I'm not usually one of those people that freaks out over a designer/discount store collaboration but in the case of Missoni, well, it's one of my favorite design houses and all I've ever been able to afford are hand towels at $40 a pop. So when I found out about their limited edition run with Target, I was all over it.
I was ready to shop when the release was rumored to hit the Target.com website at midnight EST. West coasters thought we were getting it easy since it was only 9pm our time. But then the first warning bells of what would become perhaps the largest shopping debacle in memory started going off.
At 9:01pm I refreshed the site over and over, waiting for some telltale Missoni stripes or zags to alert me to the just-opened section. After a half hour of repeated refreshing, I was getting nothing. So I went to Twitter to see what was up.
There were already many confused posts on the TargetStyle tweet stream demanding to know what was going on. TargetStyle had no answers. Instead there were coy suggestions about when the product would actually become available on the site, such as "get your beauty rest" and "check back in the morning". When people (I think reasonably) demanded to know which morning (was it based on Eastern Standard Time? Or Central? Or Pacific?) TargetStyle refused to say.
I gave up and went to sleep. But I have a baby, and she did what babies do best - she woke up in the middle of the night. When I had settled her back in bed, I decided to check online to see what was up.
It was about 3:30am and TargetStyle had finally decided to say something concrete. The main Target.com site was having trouble, so they had begun to release Missoni items on their mobile site. I hurried there, found what I was looking for, and placed my $400+ order for towels, scarves, sheets, and baby bedding.
Around 4:30am the site crashed due to overwhelming demand. Then the proverbial fecal matter really hit the oscillating device. Well, kind of.
In the analog world, people were going apeshit at urban Target stores on the east coast. There were reports of women in New York and New Jersey snatching things out of one another's hands and ambushing employees in the stock rooms. People were buying entire shopping carts of merchandise. Fearing the worst, I rolled into the parking lot of a suburban Target in Clackamas, Oregon at 7:30am. There was no crowd waiting outside. It was just me and two other women. Right before the doors opened a few more had gathered but when the manager unlocked the doors, there perhaps only 20 of us eagerly hunting down the Missoni displays scattered throughout the store. I should have just bought everything then that I had ordered online. But I didn't. I just bought a few things that I had wanted to see in person first and headed home.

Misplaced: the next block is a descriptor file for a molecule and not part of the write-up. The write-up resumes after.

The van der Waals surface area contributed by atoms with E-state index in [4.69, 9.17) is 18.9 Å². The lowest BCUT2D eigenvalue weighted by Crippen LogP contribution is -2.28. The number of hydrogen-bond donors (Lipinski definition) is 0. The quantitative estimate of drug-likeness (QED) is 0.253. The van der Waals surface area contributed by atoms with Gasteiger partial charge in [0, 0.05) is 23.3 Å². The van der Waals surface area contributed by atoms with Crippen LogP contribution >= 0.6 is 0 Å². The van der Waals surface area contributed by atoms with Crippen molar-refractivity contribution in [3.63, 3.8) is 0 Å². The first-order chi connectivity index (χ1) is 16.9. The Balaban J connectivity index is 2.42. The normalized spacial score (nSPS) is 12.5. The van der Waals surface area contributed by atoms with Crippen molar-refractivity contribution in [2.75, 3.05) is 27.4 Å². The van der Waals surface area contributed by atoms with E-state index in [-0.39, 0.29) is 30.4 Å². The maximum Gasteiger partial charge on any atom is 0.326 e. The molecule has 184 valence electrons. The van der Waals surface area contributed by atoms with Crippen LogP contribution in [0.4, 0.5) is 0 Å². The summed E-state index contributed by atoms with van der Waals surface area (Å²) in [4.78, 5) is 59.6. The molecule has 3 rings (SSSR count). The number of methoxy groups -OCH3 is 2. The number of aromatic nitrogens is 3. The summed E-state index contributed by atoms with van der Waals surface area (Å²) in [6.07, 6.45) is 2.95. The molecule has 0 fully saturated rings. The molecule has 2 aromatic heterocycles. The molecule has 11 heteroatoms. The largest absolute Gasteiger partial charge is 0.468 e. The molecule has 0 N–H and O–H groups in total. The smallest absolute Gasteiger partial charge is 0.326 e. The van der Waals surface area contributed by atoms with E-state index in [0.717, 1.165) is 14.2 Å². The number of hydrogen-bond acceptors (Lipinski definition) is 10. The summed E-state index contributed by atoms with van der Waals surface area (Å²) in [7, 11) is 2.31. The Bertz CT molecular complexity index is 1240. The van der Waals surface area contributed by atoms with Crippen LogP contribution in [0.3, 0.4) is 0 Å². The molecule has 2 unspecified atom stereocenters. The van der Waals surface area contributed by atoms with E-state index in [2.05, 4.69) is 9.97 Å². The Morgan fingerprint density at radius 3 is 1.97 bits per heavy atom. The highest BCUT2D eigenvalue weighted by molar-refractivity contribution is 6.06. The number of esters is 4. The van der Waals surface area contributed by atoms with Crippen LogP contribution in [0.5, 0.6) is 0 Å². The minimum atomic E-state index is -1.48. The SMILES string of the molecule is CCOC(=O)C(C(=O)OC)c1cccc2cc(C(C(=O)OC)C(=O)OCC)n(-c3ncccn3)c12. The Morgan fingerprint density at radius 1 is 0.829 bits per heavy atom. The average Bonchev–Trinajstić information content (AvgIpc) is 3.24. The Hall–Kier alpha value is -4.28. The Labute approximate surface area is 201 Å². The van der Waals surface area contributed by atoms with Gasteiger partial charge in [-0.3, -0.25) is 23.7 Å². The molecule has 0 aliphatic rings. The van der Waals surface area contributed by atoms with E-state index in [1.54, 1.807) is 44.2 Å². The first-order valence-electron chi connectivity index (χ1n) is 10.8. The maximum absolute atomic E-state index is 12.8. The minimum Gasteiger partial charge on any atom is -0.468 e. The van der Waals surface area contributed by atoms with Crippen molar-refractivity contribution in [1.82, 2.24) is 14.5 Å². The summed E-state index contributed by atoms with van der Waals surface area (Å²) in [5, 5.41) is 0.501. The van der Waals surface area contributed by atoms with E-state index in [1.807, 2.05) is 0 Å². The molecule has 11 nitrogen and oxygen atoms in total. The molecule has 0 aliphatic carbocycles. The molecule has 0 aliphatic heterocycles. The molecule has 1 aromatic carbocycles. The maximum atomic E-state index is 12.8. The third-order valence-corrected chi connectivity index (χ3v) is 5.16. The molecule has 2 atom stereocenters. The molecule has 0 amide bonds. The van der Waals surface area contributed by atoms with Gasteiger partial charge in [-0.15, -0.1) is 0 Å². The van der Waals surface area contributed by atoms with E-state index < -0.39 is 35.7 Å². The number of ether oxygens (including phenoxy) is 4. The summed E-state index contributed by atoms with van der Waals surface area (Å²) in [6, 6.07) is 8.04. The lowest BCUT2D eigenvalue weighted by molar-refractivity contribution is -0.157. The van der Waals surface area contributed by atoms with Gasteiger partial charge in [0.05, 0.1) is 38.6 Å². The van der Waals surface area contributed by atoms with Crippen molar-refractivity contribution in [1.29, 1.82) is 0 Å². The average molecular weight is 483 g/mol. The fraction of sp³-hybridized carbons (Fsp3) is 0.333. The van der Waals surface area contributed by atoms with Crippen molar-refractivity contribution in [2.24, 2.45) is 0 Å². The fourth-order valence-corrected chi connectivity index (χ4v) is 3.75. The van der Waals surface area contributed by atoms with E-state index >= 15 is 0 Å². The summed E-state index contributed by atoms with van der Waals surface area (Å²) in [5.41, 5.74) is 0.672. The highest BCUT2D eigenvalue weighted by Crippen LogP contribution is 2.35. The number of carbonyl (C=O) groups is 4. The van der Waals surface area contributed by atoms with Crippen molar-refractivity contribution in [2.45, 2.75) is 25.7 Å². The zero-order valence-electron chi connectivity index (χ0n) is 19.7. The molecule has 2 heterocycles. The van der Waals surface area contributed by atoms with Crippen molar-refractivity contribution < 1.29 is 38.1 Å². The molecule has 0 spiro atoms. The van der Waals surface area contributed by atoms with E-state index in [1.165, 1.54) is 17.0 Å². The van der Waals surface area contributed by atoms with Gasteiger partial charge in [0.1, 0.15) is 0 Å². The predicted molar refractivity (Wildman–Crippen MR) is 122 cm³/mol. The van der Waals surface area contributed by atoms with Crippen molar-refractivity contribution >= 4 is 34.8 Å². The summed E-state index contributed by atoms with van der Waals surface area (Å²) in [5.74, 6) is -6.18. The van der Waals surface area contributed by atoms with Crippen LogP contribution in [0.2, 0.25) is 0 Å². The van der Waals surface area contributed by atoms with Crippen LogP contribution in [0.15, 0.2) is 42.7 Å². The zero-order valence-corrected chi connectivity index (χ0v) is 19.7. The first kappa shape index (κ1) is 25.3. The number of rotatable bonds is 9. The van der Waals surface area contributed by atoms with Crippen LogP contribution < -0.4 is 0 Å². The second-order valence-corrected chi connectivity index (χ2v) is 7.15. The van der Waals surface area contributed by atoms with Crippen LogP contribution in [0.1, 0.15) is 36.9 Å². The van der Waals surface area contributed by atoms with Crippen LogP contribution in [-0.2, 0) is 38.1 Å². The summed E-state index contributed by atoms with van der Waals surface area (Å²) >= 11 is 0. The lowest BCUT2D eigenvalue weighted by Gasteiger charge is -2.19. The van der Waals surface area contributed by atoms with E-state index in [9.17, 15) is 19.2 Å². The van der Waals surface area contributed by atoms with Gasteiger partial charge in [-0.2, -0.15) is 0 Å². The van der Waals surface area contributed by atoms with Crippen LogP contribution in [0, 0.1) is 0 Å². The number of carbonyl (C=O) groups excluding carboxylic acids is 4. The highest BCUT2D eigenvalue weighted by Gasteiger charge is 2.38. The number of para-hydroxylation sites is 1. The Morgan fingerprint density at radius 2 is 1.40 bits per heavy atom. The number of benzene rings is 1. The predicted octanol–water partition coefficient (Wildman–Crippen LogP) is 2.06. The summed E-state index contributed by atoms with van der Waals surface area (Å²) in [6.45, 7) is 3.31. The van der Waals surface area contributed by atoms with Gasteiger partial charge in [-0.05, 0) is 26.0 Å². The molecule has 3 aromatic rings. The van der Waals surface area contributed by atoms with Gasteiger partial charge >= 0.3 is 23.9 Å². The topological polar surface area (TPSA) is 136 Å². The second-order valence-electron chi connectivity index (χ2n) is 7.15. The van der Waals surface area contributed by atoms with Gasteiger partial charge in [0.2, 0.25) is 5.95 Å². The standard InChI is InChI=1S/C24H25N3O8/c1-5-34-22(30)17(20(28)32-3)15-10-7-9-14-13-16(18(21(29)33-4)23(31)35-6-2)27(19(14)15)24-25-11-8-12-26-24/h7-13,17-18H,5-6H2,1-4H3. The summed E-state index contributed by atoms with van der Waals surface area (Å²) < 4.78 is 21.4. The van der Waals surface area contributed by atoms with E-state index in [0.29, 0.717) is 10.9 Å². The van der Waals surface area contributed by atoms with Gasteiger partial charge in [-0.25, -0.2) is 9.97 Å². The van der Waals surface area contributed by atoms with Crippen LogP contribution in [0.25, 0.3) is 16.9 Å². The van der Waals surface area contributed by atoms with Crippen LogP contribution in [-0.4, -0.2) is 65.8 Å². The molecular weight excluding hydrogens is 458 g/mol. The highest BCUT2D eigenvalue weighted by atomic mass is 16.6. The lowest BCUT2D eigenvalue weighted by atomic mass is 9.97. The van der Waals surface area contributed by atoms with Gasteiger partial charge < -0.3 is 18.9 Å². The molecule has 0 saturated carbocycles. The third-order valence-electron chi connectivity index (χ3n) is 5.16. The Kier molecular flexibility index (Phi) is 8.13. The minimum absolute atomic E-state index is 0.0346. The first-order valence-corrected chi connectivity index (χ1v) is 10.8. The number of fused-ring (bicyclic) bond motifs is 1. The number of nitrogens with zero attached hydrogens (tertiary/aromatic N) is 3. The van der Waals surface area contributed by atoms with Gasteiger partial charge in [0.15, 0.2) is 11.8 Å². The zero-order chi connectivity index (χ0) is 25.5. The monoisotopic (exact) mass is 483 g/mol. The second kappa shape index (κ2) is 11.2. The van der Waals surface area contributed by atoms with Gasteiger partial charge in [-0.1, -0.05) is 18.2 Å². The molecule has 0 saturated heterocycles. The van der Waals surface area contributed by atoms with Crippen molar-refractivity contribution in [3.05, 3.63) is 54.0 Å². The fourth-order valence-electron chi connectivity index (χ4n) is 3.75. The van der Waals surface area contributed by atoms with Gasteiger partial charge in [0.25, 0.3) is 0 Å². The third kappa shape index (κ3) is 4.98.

Back at home I discovered Target.com had continued to break down and yet most of the merchandise had sold out. Perhaps spurred on by the eBay frenzy the Missoni for Target Fashion Week pop-up shop merchandise caused, the hoarders from New York and New Jersey had listed their items on eBay for 3 and 4 times the retail price.
People on Twitter and Facebook were pissed. And rightfully so. To some extent a frenzy is fun. There is excitment for the product you're offering, and that's great. It wasn't just that demand for the product outweighed supply. It was that Target's entire handling of the situation was so amateurish. The site shouldn't have crashed. Both online and in-store, there probably should have been limits on how many items each person could buy.
But the disappointment continued long after the products were sold out. I think everyone who ordered online expected to receive their order. But thanks to a change in Target's ecommerce platform just prior to the Missoni release, orders went missing, product had been oversold, and they now have themselves a big mess. Some people's orders have been canceled. Others arrive piecemeal, often weeks apart. Others are full of errors, such as the 2-packs of baby sheets I ordered that only contain 1 sheet (most of my items eventually arrived, even after I received cancellation notices on some of them).
I doubt that the Missoni debacle will hurt Target's bottom line in the long run, or even the short run. Those on Facebook and Twitter who are vowing to never shop there again will probably last a month or two before returning to their favorite big box store. It will be interesting to see how Target handles future designer collaborations, including the amount of hype pre-sale, the online experience and the in-store experience. Look out, here comes Jason Wu!